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Neogene Oxygen and Carbon Isotopic Stratigraphy: Correlation and Paleo-Oceanography

James Kennett

The Neogene oxygen-and carbon-isotope stratigraphic record from Pacific DSDP sites provides an important basis for interregional correlations and stratigraphic control, including land-based marine sequences.

The benthic oxygen-isotope record exhibits several major features. During the early Miocene, ^dgr18O values were relatively low, reaching minimum values in the late early Miocene (19.5-16.5 Ma), and recording the climax of Neogene warmth. Following was a major increase in benthic ^dgr18O values between 16.5 and 13.5 Ma, interpreted as representing major, permanent accumulation of the East Antarctic ice sheet and cooler bottom waters. During the remaining middle and late Miocene, benthic ^dgr18O values exhibited distinct and important fluctuations. The latest Miocene and earliest Pliocene (6.2-4.5 Ma) were marked by relatively high ^dgr18O values, indicating increased glaciation. During the middle Pliocene, at about 3.4 Ma, a 0.4 ^pmil increa e in benthic ^dgr18O documented a net increase in average global ice volume and cooling of bottom waters. In the late Pliocene, between 2.6 and 2.4 Ma, a further increase in ^dgr18O occurred, generally interpreted as heralding the onset of glaciation in the Northern Hemisphere.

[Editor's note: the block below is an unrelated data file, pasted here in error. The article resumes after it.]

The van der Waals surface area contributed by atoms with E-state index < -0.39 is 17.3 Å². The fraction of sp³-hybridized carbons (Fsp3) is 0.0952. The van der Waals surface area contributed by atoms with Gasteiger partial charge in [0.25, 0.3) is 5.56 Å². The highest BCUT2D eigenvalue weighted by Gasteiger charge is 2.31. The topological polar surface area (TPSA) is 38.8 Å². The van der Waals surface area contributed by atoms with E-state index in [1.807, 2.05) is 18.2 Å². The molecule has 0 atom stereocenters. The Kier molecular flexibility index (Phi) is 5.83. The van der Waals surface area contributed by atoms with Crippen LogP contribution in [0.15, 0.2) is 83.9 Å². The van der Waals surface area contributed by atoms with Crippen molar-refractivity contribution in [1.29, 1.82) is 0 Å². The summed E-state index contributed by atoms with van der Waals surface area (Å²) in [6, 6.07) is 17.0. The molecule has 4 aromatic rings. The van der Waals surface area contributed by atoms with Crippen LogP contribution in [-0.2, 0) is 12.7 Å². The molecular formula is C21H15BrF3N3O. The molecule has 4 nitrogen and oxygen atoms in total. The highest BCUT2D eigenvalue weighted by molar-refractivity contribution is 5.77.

Intersequence correlation is enhanced by using carbon-isotope stratigraphy. The great similarity of the ^dgr13C time-series records, within and between ocean basins and with water depth, indicates that changes in oceanwide average ^dgr13C of HCO3- in seawater dominated the records, rather than local effects. Broad changes in the Neogene ^dgr13C record were caused largely by transfer of organic carbon between continental and oceanic reservoirs due to sea level changes.

AAPG Search and Discovery Article #91035©1988 AAPG-SEPM-SEG Pacific Sections and SPWLA Annual Convention, Santa Barbara, California, 17-19 April 1988.